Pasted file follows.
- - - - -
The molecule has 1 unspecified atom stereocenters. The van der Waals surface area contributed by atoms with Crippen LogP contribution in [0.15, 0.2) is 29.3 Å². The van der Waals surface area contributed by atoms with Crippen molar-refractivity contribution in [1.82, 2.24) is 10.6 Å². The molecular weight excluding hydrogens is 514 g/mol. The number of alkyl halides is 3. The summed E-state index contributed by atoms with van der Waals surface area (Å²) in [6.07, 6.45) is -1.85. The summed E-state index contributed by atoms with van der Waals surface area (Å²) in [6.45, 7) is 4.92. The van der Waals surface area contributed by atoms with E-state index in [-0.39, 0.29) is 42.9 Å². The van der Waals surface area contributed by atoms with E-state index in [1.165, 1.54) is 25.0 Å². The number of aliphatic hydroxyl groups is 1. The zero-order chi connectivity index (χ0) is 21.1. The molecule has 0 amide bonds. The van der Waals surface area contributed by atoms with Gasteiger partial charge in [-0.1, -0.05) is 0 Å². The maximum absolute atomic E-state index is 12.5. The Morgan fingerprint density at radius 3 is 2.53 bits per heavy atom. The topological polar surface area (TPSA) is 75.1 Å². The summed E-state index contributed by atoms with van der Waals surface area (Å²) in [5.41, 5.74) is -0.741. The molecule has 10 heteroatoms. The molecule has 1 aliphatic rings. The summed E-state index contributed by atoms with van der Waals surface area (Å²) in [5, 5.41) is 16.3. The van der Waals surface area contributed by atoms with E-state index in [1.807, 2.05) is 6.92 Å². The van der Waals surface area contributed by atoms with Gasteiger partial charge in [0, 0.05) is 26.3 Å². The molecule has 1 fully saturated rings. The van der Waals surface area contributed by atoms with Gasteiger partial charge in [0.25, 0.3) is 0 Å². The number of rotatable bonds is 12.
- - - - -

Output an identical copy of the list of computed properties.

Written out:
The molecule has 1 unspecified atom stereocenters. The van der Waals surface area contributed by atoms with Crippen LogP contribution in [0.15, 0.2) is 29.3 Å². The van der Waals surface area contributed by atoms with Crippen molar-refractivity contribution in [1.82, 2.24) is 10.6 Å². The molecular weight excluding hydrogens is 514 g/mol. The number of alkyl halides is 3. The summed E-state index contributed by atoms with van der Waals surface area (Å²) in [6.07, 6.45) is -1.85. The summed E-state index contributed by atoms with van der Waals surface area (Å²) in [6.45, 7) is 4.92. The van der Waals surface area contributed by atoms with E-state index in [-0.39, 0.29) is 42.9 Å². The van der Waals surface area contributed by atoms with E-state index in [1.165, 1.54) is 25.0 Å². The number of aliphatic hydroxyl groups is 1. The zero-order chi connectivity index (χ0) is 21.1. The molecule has 0 amide bonds. The van der Waals surface area contributed by atoms with Gasteiger partial charge in [-0.1, -0.05) is 0 Å². The maximum absolute atomic E-state index is 12.5. The Morgan fingerprint density at radius 3 is 2.53 bits per heavy atom. The topological polar surface area (TPSA) is 75.1 Å². The summed E-state index contributed by atoms with van der Waals surface area (Å²) in [5.41, 5.74) is -0.741. The molecule has 10 heteroatoms. The molecule has 1 aliphatic rings. The summed E-state index contributed by atoms with van der Waals surface area (Å²) in [5, 5.41) is 16.3. The van der Waals surface area contributed by atoms with E-state index in [1.807, 2.05) is 6.92 Å². The van der Waals surface area contributed by atoms with Gasteiger partial charge in [0, 0.05) is 26.3 Å². The molecule has 1 fully saturated rings. The van der Waals surface area contributed by atoms with Gasteiger partial charge in [0.25, 0.3) is 0 Å². The number of rotatable bonds is 12.